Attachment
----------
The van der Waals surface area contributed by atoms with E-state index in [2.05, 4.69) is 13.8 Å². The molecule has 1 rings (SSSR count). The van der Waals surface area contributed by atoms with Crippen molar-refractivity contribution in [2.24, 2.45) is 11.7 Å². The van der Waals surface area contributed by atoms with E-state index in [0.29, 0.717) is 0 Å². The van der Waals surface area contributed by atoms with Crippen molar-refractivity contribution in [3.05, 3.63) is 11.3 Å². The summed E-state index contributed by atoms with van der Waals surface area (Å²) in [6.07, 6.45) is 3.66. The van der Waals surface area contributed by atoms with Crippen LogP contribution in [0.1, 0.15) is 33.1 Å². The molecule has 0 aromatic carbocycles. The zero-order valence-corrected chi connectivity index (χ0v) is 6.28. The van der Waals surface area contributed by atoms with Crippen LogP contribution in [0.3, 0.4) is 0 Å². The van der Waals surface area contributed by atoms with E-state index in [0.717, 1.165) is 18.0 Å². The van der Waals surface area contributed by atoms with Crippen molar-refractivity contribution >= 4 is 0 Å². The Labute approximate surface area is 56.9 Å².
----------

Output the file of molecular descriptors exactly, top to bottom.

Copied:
The van der Waals surface area contributed by atoms with E-state index in [2.05, 4.69) is 13.8 Å². The molecule has 1 rings (SSSR count). The van der Waals surface area contributed by atoms with Crippen molar-refractivity contribution in [2.24, 2.45) is 11.7 Å². The van der Waals surface area contributed by atoms with E-state index in [0.29, 0.717) is 0 Å². The van der Waals surface area contributed by atoms with Crippen molar-refractivity contribution in [3.05, 3.63) is 11.3 Å². The summed E-state index contributed by atoms with van der Waals surface area (Å²) in [6.07, 6.45) is 3.66. The van der Waals surface area contributed by atoms with Crippen LogP contribution in [0.1, 0.15) is 33.1 Å². The molecule has 0 aromatic carbocycles. The zero-order valence-corrected chi connectivity index (χ0v) is 6.28. The van der Waals surface area contributed by atoms with Crippen LogP contribution in [0.3, 0.4) is 0 Å². The van der Waals surface area contributed by atoms with E-state index in [0.717, 1.165) is 18.0 Å². The van der Waals surface area contributed by atoms with Crippen molar-refractivity contribution >= 4 is 0 Å². The Labute approximate surface area is 56.9 Å².